Roam Under the Dome

Our blog for the stories behind the exhibit, inside the film and beyond the museum.

Seeing Beneath the Ground: Remote Sensing at the Hahn Site

Seeing Beneath the Ground: Remote Sensing at the Hahn Site
Bob Genheimer
You may wonder how Cincinnati Museum Center’s archaeologists decide where to dig when we excavate a site. In part, our decisions are based on which questions we are trying to answer (e.g. what did they eat, how did they cook, what were their houses like, etc.), and on how much we can accomplish within a short amount of time. But, to answer most of these questions, it is helpful to know with some accuracy what lies beneath the surface. For this, we turn to ground-based remote sensing, also known as archaeological geophysics.
Maya Mammals (and more!)

Maya Mammals (and more!)
Emily Imhoff
If you visit Maya: The Exhibition, one thing you will notice is how often animals are represented in the artifacts shown, and even in the glyphs used in their ancient writing system. Historic and modern cultures all around the world often use images of animals in their art and to decorate everyday objects. These animals might be important food sources, or religious or cultural symbols, or even pets.
Encrustation! Species Interaction in the Fossil Record

Encrustation! Species Interaction in the Fossil Record
Brenda Hunda
Encrusted fossil specimens are important because they provide direct evidence of species interaction at a single point in geological time. With this information, paleontologists can reconstruct community composition, the ecological roles of various fossil organisms and the biological implications of such interactions.
That can’t be good! (for a fossil)

That can’t be good! (for a fossil)
Glenn Storrs
Why then would anyone want to damage a fossil bone by removing a section of it with a power drill? Surely this must be a wanton act of vandalism! Read our latest blog entry to learn why museums sometimes have to break a few eggs to make an omelet and drill a few bones to make a discovery.
The “Dirty” Dozen

The “Dirty” Dozen
Bob Genheimer
The Hahn site, one of the largest and most intensively occupied Fort Ancient-age sites in the Ohio Valley, was occupied at least intermittently from the 13th through the 17th centuries. Our excavations have uncovered lots in those 12 years. And, even though we still have several more years of processing and analysis ahead of us, let’s take a quick look at what we have accomplished.
X Marks the Spot: Knowing Where we are in Archaeology Field Work

X Marks the Spot: Knowing Where we are in Archaeology Field Work
Bob Genheimer
Do you always know where you are? Well, when we are digging in the field, I can usually tell you to within a centimeter or two. Why is this important? It is because the “control” of space allows us to more adequately reconstruct what is going on at a site.
The (Ancient) World Comes to Cincy!

The (Ancient) World Comes to Cincy!
Glenn Storrs
These are strange times, indeed, what with much of the world on lockdown due to pandemic. However, time and events march on and there is perhaps cause to be optimistic for better times returning in the fall.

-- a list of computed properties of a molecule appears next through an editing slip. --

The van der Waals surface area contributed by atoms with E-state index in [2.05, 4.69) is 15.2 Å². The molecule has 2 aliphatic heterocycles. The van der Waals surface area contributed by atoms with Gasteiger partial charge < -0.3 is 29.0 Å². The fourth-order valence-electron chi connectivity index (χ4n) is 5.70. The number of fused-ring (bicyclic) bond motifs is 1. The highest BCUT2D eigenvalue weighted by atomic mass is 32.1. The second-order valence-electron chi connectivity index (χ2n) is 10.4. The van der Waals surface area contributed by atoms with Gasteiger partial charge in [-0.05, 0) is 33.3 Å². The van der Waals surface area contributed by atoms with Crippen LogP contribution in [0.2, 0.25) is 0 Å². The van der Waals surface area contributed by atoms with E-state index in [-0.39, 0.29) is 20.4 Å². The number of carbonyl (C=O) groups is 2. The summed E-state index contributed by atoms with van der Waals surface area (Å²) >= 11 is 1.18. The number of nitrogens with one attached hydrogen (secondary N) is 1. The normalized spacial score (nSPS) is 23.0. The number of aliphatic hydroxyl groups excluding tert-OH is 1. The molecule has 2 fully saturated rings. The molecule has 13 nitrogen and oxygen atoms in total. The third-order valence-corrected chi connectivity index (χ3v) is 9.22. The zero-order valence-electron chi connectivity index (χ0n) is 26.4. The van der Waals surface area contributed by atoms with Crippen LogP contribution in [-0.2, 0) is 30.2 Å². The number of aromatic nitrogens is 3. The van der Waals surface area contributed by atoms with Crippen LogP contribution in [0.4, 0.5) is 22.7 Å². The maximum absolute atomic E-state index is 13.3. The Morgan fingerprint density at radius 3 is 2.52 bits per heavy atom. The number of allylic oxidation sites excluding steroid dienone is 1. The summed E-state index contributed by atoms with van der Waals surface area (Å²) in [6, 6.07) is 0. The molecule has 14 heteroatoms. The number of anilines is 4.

Early Photography – Cyanotypes

Early Photography – Cyanotypes
James DaMico
The Photography Department of Cincinnati Museum Center holds about 1 million photographic prints, negatives, slides, glass plate negatives, and cased images such as daguerreotypes. This article is about early photography using examples from my personal collection.
What’s in the jar?

What’s in the jar?
Heather Farrington
The Zoology collections at Cincinnati Museum Center are divided into “fluid” and “dry” collections. The fluid collection space is one of my favorites at the museum – it is equal parts creepy and fascinating for most visitors. In the dry collections, specimens are typically skinned (removing all the organs and soft tissue), stuffed, and dried.
Waltzing Matildasaurus!

Waltzing Matildasaurus!
Glenn Storrs
OK, so there is no such thing as Matildasaurus, but there is a Muttaburrasaurus, an Early Cretaceous ornithopod dinosaur from northeastern Australia. Paleontology is not the world’s most lucrative profession, but it does have its advantages, often including the ability to travel for work. During this period of Covid-19 quarantine for so many of us, it seems like an opportune time to relive a paleo-adventure and share a little virtual travel Down Under.
Zoology CSI

Zoology CSI
Heather Farrington
bannerCMC Blog Zoology CSI By: Heather Farrington, Curator of Zoology Even at the dawn of the genetic age, it was
Adventures in Brazil’s Pantanal Region

Adventures in Brazil’s Pantanal Region
Heather Farrington
Have you ever wondered what our curators do on vacation? Are we true nerds at heart and spend our vacations doing something related to our fields – visiting museums, libraries, archives, digging up fossils, exploring nature, or visiting historical and cultural sites?
Be a citizen scientist with project NestWatch!

Be a citizen scientist with project NestWatch!
Emily Imhoff
Looking for an activity to get you out of the house this summer, while maintaining proper social distancing? Want to learn more about the animals living around you? Consider participating in Project NestWatch!
Early Photography – Part 4 of 4

Early Photography – Part 4 of 4
James DaMico
The Photography Department of Cincinnati Museum Center holds about 1 million photographic prints, negatives, slides, glass plate negatives, and cased images such as daguerreotype. This article is about early photography using examples from our collection.
The Spanish Flu

The Spanish Flu
Jill Beitz
In the midst of the 1918 influenza pandemic, Cincinnati’s Mayor made the decision to give up. There was pressure from businesses, saloons, clergy and citizens to allow them to get back to normal daily life. How did the city get to this point and what happened before and after?

Loading...